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The Shanghai Academic Ranking of World Universities 2013

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Shanghai Academic Ranking of World Universities 2013

The Academic Ranking of World Universities (ARWU) is carried out by researchers at the Center for World-Class Universities of Shanghai Jiao Tong University (CWCU). The Center focuses on the study of world-class universities, delivering an annual database of main universities in the world, also providing consultation for government and universities.

Methodology

The methodology used by the Shanghai ranking has been contested and submitted to criticism for years. The reason why this is happening is the criteria used for acknowledging the universities and placing them in top 500: the privilege is given to research, leaving the performance in teaching aside. The selection of universities is based on criteria such as number of Nobel Laureates, Field Medalists (the Nobel of Mathematics), Highly Cited Researchers and published papers in Nature or Science, both Anglo-Saxon magazines. Moreover, the ranking includes universities whose scholars have provided a significant amount of papers to be indexed by Science Citation Index-Expanded (SCIE) and Social Science Citation Index (SSCI).

Ranking criteria and Weights

The indicators used to rank universities are based on academic and research performance. For each indicator, a score of 100 is assigned to the highest scoring institution, and the calculation for the other institutions is performed as a percentage of the top score. Data distribution for each indicator is examined to check possible distorting effects and every indicator is adjusted by using standard statistical techniques.

Indicators

The indicators used in the Shanghai ranking are the following:

  • Alumni – (criterion: Quality of Education). The total number of the alumni that have won Nobel Prizes and Fields Medals. Different weights are set in accordance with the periods of obtaining degrees. Therefore, the weight is 100% for alumni who obtained degrees in 2001-2010, 90% for alumni obtaining degrees in 1991-2000, and so on until reaching the minimum of 10% which is given for alumni that have obtained degrees in 1911-1920. More degrees obtained by the same person does not account for more than one consideration in the ranking.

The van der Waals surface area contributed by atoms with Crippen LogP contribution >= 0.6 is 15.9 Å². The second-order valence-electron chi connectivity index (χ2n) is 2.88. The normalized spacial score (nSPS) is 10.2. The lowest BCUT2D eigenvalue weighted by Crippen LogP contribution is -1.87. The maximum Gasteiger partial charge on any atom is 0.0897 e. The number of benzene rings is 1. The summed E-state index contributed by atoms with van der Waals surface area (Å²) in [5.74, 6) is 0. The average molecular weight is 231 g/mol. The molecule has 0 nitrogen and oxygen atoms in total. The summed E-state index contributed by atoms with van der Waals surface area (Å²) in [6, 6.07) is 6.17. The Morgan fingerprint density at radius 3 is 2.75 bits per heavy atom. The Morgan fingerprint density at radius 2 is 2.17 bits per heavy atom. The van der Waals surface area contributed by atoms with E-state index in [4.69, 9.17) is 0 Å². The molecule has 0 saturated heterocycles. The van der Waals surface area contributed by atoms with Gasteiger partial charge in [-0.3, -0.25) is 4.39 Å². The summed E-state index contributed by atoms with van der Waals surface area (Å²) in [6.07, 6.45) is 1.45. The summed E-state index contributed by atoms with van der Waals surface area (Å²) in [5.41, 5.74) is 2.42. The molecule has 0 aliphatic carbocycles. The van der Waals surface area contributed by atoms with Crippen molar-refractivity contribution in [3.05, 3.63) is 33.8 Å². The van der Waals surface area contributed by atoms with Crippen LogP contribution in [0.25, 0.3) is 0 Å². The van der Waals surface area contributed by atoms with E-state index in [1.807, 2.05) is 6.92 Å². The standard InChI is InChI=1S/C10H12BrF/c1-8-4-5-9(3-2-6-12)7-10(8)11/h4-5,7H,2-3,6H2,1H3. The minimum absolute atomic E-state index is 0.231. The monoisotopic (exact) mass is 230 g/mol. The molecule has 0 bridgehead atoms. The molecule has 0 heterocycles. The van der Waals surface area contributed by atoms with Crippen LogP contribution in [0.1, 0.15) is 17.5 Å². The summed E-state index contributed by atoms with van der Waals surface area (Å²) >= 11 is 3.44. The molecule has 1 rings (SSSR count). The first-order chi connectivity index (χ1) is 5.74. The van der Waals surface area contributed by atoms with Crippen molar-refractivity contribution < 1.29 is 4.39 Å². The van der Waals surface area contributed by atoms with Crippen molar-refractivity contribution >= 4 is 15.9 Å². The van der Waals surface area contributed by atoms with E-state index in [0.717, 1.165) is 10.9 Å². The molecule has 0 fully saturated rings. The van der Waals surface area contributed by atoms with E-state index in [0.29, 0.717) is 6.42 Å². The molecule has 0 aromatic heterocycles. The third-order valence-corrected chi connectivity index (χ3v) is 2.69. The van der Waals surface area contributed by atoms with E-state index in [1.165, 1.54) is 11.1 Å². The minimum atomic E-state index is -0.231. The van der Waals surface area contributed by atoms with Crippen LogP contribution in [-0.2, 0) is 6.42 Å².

• Award – (criterion: Quality of Faculty). The total number of the staff of an institution winning Nobel Prizes in Physics, Chemistry, Medicine and Economics and Fields Medal in Mathematics. Weights are assigned in the same way as for the first indicator, according to time periods of winning the awards. In this respect, we have the weight of 100 % assigned to winners after 2011, 90% to winners in 2001-2010 and so on. If a winner is affiliated with more than one institution, each institution will receive the reciprocal of the number of institutions.  If a Nobel Prize is shared by more than one person, weights are set according to the proportions of the prize for each person.
  • HiCi – (criterion: Quality of Faculty). The total number of Highly Cited Researchers in 21 subject categories. If more than one affiliation exists for a Highly Cited Researcher, he/she is asked to estimate the weights for each affiliation. For researchers who do not provide an answer, the weights are calculated as following: 84% is given to the first affiliation and the rest of 16% is shared equally by the other affiliations (84% = average weight of the first affiliations for the researchers who answered).
  • N & S – (criterion: Research output). Total number of papers published in Nature and Science in 2008-2012. The ranking takes into consideration only publications of “Article” and “Proceedings Paper” types.
  • PUB – (criterion: Research output). Total number of publications included in Science Citation Index-Expanded (SCIE) and Social Science Citation Index (SSCI) in 2012. The publications are taken into account under the same criterion as above. A special weight of two has been introduced for papers that are indexed in SSCI.
  • PCP – (criterion: Per Capita Performance). Defined as the weighted scores of the other five indicators divided by the number of full-time equivalent academic staff.

Having set the indicators and measured weights, the top 500 has been finalized. The results show Harvard University on the first place, setting the trend for American universities in the top. In top 20, only 2 countries have entered, the rest of 17 positions being dominated by American institutions: UK with University of Cambridge on 5th place and University of Oxford on the 10th and Switzerland on the 20th place with Swiss Federal Institute of Technology Zurich. Top 3 countries with the biggest number of positions occupied in top 500 world-class universities are:

  • USA – 146 institutions
  • Great Britain – 37 institutions, on the same position as Germany – 37 institutions
  • China – 34 institutions

The Shanghai Academic Ranking of World Universities is widely submitted to criticism and in some respects, disbelief, due to the methodology used. Several pieces of analysis have been conducted to verify the accuracy of the ranking, and results have shown in many cases that the indicators used are not relevant and that the methodology does not lack several major problems. Nevertheless, this is the most viewed top in the world, whether it is for approval, reference or criticism.

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